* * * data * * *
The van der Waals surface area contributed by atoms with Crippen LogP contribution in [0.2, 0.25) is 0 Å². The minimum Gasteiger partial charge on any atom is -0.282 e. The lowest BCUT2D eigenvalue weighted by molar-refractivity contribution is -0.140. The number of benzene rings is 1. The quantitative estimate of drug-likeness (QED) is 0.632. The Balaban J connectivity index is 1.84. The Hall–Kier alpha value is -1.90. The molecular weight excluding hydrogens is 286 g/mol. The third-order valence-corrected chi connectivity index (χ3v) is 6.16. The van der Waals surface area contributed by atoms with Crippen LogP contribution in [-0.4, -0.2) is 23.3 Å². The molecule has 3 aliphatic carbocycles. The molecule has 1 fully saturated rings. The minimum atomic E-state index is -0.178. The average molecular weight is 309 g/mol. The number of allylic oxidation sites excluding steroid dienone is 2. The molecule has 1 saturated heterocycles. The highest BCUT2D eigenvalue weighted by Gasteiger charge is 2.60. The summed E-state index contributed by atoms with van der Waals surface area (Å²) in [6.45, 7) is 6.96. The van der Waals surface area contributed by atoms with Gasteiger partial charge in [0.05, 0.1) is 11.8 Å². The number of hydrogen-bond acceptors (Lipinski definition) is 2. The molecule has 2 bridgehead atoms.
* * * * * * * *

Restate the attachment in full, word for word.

The van der Waals surface area contributed by atoms with Crippen LogP contribution in [0.2, 0.25) is 0 Å². The minimum Gasteiger partial charge on any atom is -0.282 e. The lowest BCUT2D eigenvalue weighted by molar-refractivity contribution is -0.140. The number of benzene rings is 1. The quantitative estimate of drug-likeness (QED) is 0.632. The Balaban J connectivity index is 1.84. The Hall–Kier alpha value is -1.90. The molecular weight excluding hydrogens is 286 g/mol. The third-order valence-corrected chi connectivity index (χ3v) is 6.16. The van der Waals surface area contributed by atoms with Crippen LogP contribution in [-0.4, -0.2) is 23.3 Å². The molecule has 3 aliphatic carbocycles. The molecule has 1 fully saturated rings. The minimum atomic E-state index is -0.178. The average molecular weight is 309 g/mol. The number of allylic oxidation sites excluding steroid dienone is 2. The molecule has 1 saturated heterocycles. The highest BCUT2D eigenvalue weighted by Gasteiger charge is 2.60. The summed E-state index contributed by atoms with van der Waals surface area (Å²) in [6.45, 7) is 6.96. The van der Waals surface area contributed by atoms with Gasteiger partial charge in [0.05, 0.1) is 11.8 Å². The number of hydrogen-bond acceptors (Lipinski definition) is 2. The molecule has 2 bridgehead atoms.